I try to align my assembly names with their namespaces, and use the .NET Framework itself as a guideline. I firmly believe that working with a namespace structure that drives a folder structure makes for a much more maintainable codebase.
For example, I have a caching provider that is part of the global developer framework that we use. It lives in a namespace of something similar to:
I have other data related functionality that also logically falls underneath the Data feature, so caching has siblings like Adapters, Converters, and Generators. So, let's assume we have the following namespaces:
These related namespaces live in an assembly called [Company].Core.Data, which is also the project name. Finding things in the solution becomes very simple following this structure. Speaking of structure, now we get back to how they are stored on disk.
The project name is the root folder name. This assumes my source control folder, which is "C:\Source Control" on my local machine:
So, as a hierarchy, it looks something like:
I put all projects at the same level, and vary sub-namespaces with folders. This way the namespaces and the physical structures are easy to reconcile. The hard part is finding balance. You don't want to have a large number of smaller assemblies, so I normally will group them at a higher level, and eventually refactor it when either it is trending to grow too large, or if sub-namespaces change more frequently than other parts.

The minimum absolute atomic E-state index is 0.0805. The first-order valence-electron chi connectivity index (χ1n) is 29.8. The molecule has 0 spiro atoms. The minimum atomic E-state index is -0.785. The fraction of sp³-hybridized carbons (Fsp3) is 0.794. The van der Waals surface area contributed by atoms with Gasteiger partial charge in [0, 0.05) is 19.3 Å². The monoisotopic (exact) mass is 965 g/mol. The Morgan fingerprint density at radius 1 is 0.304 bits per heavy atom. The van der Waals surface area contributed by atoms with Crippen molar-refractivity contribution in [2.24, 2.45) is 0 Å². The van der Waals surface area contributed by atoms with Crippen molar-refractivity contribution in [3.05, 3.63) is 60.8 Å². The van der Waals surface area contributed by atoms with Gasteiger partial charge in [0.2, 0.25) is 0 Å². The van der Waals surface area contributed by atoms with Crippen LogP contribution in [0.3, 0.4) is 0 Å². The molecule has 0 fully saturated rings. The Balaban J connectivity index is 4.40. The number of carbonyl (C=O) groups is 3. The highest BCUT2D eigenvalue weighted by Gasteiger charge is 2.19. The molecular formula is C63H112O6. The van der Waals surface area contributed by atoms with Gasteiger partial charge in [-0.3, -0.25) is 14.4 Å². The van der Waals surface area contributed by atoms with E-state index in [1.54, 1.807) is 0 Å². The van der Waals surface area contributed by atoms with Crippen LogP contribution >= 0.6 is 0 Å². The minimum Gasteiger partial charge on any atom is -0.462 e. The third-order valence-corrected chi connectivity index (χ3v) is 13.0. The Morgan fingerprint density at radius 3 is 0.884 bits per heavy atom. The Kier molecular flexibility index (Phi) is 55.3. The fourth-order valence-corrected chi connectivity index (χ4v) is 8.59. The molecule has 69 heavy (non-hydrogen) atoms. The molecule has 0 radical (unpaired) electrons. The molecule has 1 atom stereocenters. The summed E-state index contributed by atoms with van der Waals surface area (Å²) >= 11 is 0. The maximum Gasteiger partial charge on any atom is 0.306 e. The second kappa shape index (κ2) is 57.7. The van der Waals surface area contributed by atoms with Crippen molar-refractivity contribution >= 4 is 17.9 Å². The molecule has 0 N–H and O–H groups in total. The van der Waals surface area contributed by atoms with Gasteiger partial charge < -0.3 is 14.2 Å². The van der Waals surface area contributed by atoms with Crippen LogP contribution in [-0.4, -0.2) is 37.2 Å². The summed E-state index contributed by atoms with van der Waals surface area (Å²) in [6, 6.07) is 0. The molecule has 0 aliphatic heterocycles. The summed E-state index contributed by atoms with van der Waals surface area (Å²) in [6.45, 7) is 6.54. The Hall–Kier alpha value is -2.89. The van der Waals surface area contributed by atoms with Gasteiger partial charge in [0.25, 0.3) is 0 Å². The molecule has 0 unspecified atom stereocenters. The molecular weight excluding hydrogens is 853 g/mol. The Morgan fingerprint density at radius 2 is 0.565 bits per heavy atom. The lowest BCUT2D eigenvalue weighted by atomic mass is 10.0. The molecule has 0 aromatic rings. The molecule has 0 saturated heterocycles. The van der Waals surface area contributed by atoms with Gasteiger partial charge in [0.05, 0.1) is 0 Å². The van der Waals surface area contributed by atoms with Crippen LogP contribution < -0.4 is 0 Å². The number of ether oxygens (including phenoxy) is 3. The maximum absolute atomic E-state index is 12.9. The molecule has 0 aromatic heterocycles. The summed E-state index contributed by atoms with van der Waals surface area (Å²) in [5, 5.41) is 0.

I have been doing this for years now, and it is very comfortable for not only myself, but for my developers to use.
As for your EventArgs question, I agree with the consensus that I normally do one class per file, but will make the exception to place an EventArgs class with another class if it is singular usage. For multiuse, I put them at the highest logical point in the assembly, allowing the namespace structure to bind my scoping.